“Cruise Junkie” to Testify on Cruise Ship Safety at Senate Committee Hearing Tomorrow

Lipcon, Marguiles, Alsina & Winkleman, P.A

Life saver 2It seems as though every week there’s a cruise ship accident leaving a passenger or crew member injured or killed. For the past two years since the Costa Concordia capsized off the coast of Giglio, Italy in January, 2012, safety in the cruise industry has been questioned at an alarming and frequent pace. And with major accidents this year, including the Carnival Triumph fire, and disturbing incidents, such as the revelation of an 11 year old girl’s sexual assault aboard the Disney Dream, it has become apparent that safety is not on the industry’s list of top priorities.

Each cruise injury lawyer at our firm has been committed to helping maritime accident victims obtain justice for their pain and suffering at the hands of negligent cruise lines, but despite how hard we fight, and despite the many accidents that continue to occur, it seems as though nothing can convince cruise companies to improve onboard and offshore safety for their guests and crew.

Fortunately, we’re not the only ones who are fighting for cruise victims’ rights. Memorial University Sociology Professor Ross Klein, better known as “The Cruise Junkie,” is trying to make a difference in the cruise industry as well and will be testifying at a U.S. Senate committee hearing tomorrow to discuss the latest maritime tragedies and how improved safety aboard all vessels should be prioritized.

The hearing, titled, “Cruise Industry Oversight: Recent Incidents Show Need for Stronger Focus on Consumer Protection,” will review the current state of the cruise industry in light of the plethora of accidents that have occurred as of late.

Klein, who is considered one of the world’s top authorities on cruise line accidents, injuries and the industry as a whole, was asked to testify before the committee by Sen. Jay Rockefeller, another huge advocate of cruise ship safety, in hopes that the federal government will realize the growing need for safety improvements and overall reform in the industry and do something to inspire positive change.

On his website, cruisejunkie.com, Klein offers statistics and the latest news on maritime accidents, environmental issues, illness outbreaks, and any other incident that can happen at sea or in port. He will share his research on cruise ship fires, collisions, groundings, sanitation violations, and several other matters that affect the safety of those onboard a cruise ship.

While accidents on cruise ships have occurred throughout history, and some really are the result of unforeseeable circumstances, there really is no excuse for accidents resulting from overlooked mechanical problems, lack of security onboard a vessel, untrained crew members, and a liner’s failure to maintain a sanitary environment. There is even less of an excuse for cruise ship crimes, especially sexual assault – the number one crime in the industry.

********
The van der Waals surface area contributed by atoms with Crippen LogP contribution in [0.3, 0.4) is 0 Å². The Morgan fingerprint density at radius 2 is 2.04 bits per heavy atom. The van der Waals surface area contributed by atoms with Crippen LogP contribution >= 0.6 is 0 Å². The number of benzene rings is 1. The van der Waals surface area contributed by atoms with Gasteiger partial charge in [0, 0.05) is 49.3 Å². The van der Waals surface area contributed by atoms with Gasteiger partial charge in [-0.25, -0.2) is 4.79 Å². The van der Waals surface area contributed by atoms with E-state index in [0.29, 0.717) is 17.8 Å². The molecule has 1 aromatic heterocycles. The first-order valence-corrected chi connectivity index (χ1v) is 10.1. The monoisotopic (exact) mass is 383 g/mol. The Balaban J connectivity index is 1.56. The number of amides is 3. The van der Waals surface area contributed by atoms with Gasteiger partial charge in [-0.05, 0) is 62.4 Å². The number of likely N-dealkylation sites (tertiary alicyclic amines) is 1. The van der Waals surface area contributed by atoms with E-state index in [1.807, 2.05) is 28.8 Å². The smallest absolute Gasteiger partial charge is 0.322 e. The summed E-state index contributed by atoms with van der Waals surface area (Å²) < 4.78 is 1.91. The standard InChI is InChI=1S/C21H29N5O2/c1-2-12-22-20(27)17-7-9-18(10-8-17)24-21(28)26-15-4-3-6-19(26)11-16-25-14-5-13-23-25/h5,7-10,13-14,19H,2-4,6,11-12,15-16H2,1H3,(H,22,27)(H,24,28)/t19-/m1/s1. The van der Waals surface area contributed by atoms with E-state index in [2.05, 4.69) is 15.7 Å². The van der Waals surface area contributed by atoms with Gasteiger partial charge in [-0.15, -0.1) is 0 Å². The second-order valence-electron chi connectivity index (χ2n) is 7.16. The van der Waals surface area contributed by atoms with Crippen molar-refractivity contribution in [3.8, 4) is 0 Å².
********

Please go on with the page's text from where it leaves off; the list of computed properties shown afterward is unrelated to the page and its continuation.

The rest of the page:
These are some of the questions that will hopefully be asked at the hearing:  Where are security officials when guests are having their drinks spiked with drugs by a cruise ship bartender? Why aren’t the hundreds of surveillance cameras on a vessel recording sexual assault incidents when they are happening? And more importantly, why does the cruise industry continue to neglect these horrible situations?

Even when accidents occur that may have never been predicted, cruise lines often fail to report the incidents to the Coast Guard or federal authorities. The cruise lines know very well that once the incident is made public, their reputation will suffer – and so will their bankroll. A lawsuit – even if there is only one victim involved – can cost a cruise line millions of dollars. Thus, hundreds of accidents and crimes are believed to go unreported each year, leaving victims to suffer alone and without ever being given the chance at obtaining justice.

The irony of it all lies in the fact that preventing these accidents and crimes by investing in improved safety features, technology and staff training doesn’t even come close to what cruise companies end up spending when an accident takes place. It’s absolutely baffling that the industry would rather risk millions of dollars and the lives of their guests and crew than spend a little extra a year in ensuring all equipment is running properly and imposing better safety protocols.

Hopefully Prof. Klein’s assessment of  the increasing accident rate and lack of safety will help open up the eyes of Congress members  to the negligent practices of the cruise lines, so that at least here in the U.S., the federal government can better regulate the industry and protect future travelers from getting hurt.

The hearing will be broadcasted live webcast live via the Senate Commerce Committee website. Those who wish to tune in can watch the video here beginning at 2:30 PM EST Wednesday, July 24.